Reference Pricing For Prescription Drugs

The New York Times has an interesting article on managing drug prices through reference pricing. On the surface it makes sense and as this article reports, it works.

In essence it applies the concept of brand versus generic vs formulary drugs to classes of drugs, but also adds the element of incremental value to drugs, especially new drugs in the same class. In other words, why should we pay more for a new drug that provides little or no better outcome?

As logical as this may be and as acceptable as it may be in other countries, it will require a strong educational process in the U.S. where we still equate quality with cost and the latest and greatest with additional value.

Many Americans still cannot accept the use of genetic drugs in lieu of a brand name.

Here’s how it works: Drugs are grouped into classes in which all drugs have identical or similar therapeutic effects. For example, all brands of ibuprofen would be in the same class because they contain the same active agent. The class could include other nonsteroidal anti-inflammatory agents like aspirin and naproxen because they are therapeutically similar. The insurer pays only one amount, called the reference price, for any drug in a class. A drug company can set the price of its drug higher, and if a consumer wants that one, he or she pays the difference.

Setting the reference price low enough puts considerable pressure on drug manufacturers to reduce prices for drugs for which there are good substitutes. If they don’t, consumers will switch to lower-cost products. In British Columbia and in Italy, the reference price is set at the lowest-price drug in the class; Germany uses an average price across drugs; Spain also uses an average, but only of the lowest-priced products that account for at least 20 percent of the class’s market.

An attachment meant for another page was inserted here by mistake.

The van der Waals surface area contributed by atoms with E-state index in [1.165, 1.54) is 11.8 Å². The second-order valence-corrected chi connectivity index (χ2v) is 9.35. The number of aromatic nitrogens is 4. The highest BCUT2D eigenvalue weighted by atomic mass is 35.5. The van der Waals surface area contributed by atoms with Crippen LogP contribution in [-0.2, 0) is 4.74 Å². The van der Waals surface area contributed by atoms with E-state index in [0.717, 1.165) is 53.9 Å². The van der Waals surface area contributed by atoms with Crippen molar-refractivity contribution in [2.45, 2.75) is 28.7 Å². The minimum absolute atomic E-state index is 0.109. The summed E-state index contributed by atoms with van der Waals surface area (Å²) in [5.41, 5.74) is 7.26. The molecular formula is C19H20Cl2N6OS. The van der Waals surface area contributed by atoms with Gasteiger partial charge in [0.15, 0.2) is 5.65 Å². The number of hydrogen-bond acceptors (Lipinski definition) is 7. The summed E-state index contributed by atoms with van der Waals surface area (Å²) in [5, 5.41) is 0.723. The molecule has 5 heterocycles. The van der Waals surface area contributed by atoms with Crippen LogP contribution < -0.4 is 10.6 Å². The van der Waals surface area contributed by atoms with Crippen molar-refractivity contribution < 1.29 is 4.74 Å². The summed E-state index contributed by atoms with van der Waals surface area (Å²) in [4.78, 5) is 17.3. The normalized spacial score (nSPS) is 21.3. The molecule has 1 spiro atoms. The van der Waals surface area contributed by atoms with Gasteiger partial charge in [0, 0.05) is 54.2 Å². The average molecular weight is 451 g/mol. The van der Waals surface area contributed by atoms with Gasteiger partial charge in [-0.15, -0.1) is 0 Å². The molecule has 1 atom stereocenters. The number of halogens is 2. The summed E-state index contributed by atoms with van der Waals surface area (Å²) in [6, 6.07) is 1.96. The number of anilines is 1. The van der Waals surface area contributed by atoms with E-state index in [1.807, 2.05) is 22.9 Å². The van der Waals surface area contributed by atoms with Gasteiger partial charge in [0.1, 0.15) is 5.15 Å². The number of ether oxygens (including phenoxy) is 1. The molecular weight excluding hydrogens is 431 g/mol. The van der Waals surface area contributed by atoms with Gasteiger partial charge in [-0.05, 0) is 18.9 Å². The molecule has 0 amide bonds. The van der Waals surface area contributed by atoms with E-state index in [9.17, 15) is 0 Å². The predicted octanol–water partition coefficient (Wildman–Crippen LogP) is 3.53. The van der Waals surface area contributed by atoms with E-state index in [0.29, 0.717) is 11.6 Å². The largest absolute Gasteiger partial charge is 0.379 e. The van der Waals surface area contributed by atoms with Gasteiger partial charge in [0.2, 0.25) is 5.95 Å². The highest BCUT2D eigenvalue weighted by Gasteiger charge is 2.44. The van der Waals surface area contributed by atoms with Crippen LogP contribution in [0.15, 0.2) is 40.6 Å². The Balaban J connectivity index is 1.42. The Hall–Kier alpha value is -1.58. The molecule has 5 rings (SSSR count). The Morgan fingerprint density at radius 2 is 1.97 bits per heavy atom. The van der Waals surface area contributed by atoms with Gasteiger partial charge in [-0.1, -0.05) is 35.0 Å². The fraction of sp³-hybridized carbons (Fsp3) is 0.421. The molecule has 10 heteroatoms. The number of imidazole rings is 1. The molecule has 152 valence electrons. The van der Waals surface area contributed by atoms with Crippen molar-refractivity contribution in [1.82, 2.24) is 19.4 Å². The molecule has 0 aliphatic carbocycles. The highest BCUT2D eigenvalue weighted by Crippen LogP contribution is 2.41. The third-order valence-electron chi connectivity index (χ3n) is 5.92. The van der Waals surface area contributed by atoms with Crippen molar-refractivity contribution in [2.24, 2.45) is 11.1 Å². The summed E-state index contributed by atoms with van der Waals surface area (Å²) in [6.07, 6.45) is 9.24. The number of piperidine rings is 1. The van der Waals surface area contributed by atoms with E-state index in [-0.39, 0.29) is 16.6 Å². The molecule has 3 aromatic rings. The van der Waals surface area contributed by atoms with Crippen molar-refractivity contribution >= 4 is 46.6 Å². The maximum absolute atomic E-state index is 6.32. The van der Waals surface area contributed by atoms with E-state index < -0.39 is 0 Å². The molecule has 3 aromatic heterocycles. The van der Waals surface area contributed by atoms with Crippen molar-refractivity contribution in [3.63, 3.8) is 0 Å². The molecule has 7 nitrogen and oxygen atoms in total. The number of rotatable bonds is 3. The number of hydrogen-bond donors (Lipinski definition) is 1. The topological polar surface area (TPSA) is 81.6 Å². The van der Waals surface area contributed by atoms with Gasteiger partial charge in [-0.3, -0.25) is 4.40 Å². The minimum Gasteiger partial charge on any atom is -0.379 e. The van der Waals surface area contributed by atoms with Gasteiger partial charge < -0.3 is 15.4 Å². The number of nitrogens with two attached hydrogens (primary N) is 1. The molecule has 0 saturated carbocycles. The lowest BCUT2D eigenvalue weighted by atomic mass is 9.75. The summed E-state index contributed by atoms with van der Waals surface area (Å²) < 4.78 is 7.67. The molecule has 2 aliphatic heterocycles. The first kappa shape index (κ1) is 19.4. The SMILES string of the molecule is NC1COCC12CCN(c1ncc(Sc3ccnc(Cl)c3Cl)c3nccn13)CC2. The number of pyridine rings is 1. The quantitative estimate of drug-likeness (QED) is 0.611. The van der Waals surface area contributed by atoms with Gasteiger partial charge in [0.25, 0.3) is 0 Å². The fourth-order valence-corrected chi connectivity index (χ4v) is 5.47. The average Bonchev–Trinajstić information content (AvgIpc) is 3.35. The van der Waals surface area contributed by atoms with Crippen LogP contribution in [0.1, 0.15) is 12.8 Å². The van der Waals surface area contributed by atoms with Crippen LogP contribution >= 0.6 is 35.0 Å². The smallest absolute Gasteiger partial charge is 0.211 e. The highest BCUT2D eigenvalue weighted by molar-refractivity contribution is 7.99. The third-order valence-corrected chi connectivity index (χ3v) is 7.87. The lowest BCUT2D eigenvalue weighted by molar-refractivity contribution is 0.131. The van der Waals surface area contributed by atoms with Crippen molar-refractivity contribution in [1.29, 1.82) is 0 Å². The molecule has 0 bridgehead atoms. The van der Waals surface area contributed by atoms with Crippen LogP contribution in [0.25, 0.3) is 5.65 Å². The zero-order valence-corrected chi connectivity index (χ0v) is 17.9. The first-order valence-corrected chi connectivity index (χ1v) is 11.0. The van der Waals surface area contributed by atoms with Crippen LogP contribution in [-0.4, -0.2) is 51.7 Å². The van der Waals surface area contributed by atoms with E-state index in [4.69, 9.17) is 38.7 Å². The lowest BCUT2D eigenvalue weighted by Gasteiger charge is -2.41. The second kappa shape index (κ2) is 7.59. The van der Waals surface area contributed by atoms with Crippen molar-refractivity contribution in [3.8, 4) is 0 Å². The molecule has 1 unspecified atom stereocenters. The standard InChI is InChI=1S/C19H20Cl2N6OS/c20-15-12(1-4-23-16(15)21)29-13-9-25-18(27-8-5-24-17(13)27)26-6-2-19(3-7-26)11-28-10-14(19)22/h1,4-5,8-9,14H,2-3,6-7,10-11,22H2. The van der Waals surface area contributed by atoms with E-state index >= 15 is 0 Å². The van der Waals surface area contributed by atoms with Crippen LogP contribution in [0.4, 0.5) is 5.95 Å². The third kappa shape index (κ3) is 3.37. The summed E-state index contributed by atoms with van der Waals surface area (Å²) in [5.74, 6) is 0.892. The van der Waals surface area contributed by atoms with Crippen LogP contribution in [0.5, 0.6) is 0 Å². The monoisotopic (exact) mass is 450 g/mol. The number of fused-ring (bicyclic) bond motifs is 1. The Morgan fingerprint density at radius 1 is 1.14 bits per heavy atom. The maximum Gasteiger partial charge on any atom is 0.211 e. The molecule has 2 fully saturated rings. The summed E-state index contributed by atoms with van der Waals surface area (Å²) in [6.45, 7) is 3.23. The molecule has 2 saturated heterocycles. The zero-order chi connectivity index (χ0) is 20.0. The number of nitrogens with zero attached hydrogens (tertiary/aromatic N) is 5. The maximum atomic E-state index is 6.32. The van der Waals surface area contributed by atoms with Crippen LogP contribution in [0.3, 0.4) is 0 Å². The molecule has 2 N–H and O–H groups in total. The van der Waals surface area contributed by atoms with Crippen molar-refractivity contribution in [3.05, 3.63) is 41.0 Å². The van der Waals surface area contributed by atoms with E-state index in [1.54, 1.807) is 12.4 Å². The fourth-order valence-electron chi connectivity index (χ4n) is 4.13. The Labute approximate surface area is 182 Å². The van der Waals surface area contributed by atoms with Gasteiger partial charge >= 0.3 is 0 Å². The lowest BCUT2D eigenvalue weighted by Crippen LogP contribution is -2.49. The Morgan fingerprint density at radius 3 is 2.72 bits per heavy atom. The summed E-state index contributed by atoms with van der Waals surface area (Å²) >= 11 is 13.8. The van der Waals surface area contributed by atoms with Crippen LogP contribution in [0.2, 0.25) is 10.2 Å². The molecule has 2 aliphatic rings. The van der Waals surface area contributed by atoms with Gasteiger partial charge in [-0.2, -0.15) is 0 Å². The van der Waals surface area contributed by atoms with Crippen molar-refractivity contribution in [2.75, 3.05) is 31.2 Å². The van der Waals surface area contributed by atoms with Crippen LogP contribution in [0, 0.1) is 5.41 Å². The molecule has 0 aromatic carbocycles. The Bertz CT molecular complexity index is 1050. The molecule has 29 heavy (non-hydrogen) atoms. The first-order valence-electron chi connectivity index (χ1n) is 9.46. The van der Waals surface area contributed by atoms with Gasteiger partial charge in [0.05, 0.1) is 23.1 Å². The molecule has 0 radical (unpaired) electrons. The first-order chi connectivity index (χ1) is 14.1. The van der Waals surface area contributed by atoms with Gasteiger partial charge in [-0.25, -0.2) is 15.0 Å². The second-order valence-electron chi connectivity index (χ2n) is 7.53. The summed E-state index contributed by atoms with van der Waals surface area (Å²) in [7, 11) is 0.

In pushing prices down, reference pricing doesn’t suppress innovation; it encourages a different form of it. The market still rewards the invention of a cutting-edge drug with novel therapeutic effects. Such a drug might be placed in a new class and therefore could be priced high.
But, within classes, the market also rewards innovations that lead to lower-priced drugs, because consumers switch to them to avoid out-of-pocket costs. In these ways, reference pricing promotes cost-effectiveness.


4 replies »

  1. Yes, indeed, balance. Generic drugs made by manufacturers in first world countries extremely rarely have quality control problems, contamination, or fraudulent record keeping. Not rare in third world countries. Once again, what you don’t know can hurt you.


    • I’m not sure I understand your point. The fact is there are risks in taking any drug and regulation and monitoring can only do so much. Remember that scandal in the US with a drug lab that resulted in people dying.


  2. “Many Americans still cannot accept the use of generic drugs in lieu of a brand name.”

    Wow. You need to do some research Richard. Google “Mylan contamination ” and “Ranbaxy fraud”

    Those are two companies producing generics with billions in annual world sales. Ranbaxy was fined a half billion by the FDA for fraud, contamination, etc. Finally.

    Mylan just got a stinging report from FDA on contamination. The FDA has very weak enforcement in pharma companies in India, and deplorable conditions have lasted for years before FDA catches them.

    Richard, you characteristically take one side of an argument. A little more balance would be nice.


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